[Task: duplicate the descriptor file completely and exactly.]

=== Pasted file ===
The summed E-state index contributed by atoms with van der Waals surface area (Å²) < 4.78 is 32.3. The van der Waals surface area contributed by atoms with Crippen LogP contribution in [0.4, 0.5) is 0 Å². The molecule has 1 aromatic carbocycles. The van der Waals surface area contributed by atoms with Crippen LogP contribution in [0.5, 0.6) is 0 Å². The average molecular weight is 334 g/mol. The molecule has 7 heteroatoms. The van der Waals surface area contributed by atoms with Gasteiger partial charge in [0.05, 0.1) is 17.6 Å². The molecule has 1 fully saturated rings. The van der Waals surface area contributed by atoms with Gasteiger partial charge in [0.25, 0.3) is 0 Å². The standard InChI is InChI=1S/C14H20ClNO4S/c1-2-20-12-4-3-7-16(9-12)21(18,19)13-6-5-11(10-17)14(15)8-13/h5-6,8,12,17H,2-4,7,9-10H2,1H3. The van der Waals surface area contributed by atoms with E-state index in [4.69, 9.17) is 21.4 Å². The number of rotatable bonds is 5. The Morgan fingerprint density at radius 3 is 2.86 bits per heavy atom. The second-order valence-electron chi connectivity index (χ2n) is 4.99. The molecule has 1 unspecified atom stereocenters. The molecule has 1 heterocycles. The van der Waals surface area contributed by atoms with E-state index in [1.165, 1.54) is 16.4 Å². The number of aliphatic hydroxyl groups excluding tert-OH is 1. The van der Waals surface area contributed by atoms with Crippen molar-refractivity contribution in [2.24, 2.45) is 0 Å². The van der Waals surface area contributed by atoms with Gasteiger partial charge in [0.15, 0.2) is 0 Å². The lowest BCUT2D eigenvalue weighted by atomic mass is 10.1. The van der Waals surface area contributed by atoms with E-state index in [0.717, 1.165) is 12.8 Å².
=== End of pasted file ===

The summed E-state index contributed by atoms with van der Waals surface area (Å²) < 4.78 is 32.3. The van der Waals surface area contributed by atoms with Crippen LogP contribution in [0.4, 0.5) is 0 Å². The molecule has 1 aromatic carbocycles. The van der Waals surface area contributed by atoms with Crippen LogP contribution in [0.5, 0.6) is 0 Å². The average molecular weight is 334 g/mol. The molecule has 7 heteroatoms. The van der Waals surface area contributed by atoms with Gasteiger partial charge in [0.05, 0.1) is 17.6 Å². The molecule has 1 fully saturated rings. The van der Waals surface area contributed by atoms with Gasteiger partial charge in [0.25, 0.3) is 0 Å². The standard InChI is InChI=1S/C14H20ClNO4S/c1-2-20-12-4-3-7-16(9-12)21(18,19)13-6-5-11(10-17)14(15)8-13/h5-6,8,12,17H,2-4,7,9-10H2,1H3. The van der Waals surface area contributed by atoms with E-state index in [4.69, 9.17) is 21.4 Å². The number of rotatable bonds is 5. The Morgan fingerprint density at radius 3 is 2.86 bits per heavy atom. The second-order valence-electron chi connectivity index (χ2n) is 4.99. The molecule has 1 unspecified atom stereocenters. The molecule has 1 heterocycles. The van der Waals surface area contributed by atoms with E-state index in [1.165, 1.54) is 16.4 Å². The number of aliphatic hydroxyl groups excluding tert-OH is 1. The van der Waals surface area contributed by atoms with Crippen molar-refractivity contribution in [2.24, 2.45) is 0 Å². The van der Waals surface area contributed by atoms with Gasteiger partial charge in [0.15, 0.2) is 0 Å². The lowest BCUT2D eigenvalue weighted by atomic mass is 10.1. The van der Waals surface area contributed by atoms with E-state index in [0.717, 1.165) is 12.8 Å².